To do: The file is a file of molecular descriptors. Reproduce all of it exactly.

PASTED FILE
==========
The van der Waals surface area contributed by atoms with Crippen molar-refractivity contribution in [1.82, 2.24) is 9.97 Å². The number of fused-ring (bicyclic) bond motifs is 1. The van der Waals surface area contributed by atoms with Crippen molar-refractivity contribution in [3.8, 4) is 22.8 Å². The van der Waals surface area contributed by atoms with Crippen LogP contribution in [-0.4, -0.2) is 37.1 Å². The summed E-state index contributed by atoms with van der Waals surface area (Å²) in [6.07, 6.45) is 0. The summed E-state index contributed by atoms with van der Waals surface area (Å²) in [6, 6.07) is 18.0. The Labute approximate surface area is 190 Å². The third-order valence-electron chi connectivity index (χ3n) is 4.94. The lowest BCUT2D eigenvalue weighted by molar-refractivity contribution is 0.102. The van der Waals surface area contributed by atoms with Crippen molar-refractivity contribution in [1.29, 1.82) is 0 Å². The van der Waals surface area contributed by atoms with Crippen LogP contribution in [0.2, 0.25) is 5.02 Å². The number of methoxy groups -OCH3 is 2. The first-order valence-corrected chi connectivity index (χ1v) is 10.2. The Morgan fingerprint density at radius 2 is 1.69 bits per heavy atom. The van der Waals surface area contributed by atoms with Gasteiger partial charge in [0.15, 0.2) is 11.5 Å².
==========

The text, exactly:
The van der Waals surface area contributed by atoms with Crippen molar-refractivity contribution in [1.82, 2.24) is 9.97 Å². The number of fused-ring (bicyclic) bond motifs is 1. The van der Waals surface area contributed by atoms with Crippen molar-refractivity contribution in [3.8, 4) is 22.8 Å². The van der Waals surface area contributed by atoms with Crippen LogP contribution in [-0.4, -0.2) is 37.1 Å². The summed E-state index contributed by atoms with van der Waals surface area (Å²) in [6.07, 6.45) is 0. The summed E-state index contributed by atoms with van der Waals surface area (Å²) in [6, 6.07) is 18.0. The Labute approximate surface area is 190 Å². The third-order valence-electron chi connectivity index (χ3n) is 4.94. The lowest BCUT2D eigenvalue weighted by molar-refractivity contribution is 0.102. The van der Waals surface area contributed by atoms with Crippen molar-refractivity contribution in [1.29, 1.82) is 0 Å². The van der Waals surface area contributed by atoms with Crippen LogP contribution in [0.2, 0.25) is 5.02 Å². The number of methoxy groups -OCH3 is 2. The first-order valence-corrected chi connectivity index (χ1v) is 10.2. The Morgan fingerprint density at radius 2 is 1.69 bits per heavy atom. The van der Waals surface area contributed by atoms with Gasteiger partial charge in [0.15, 0.2) is 11.5 Å².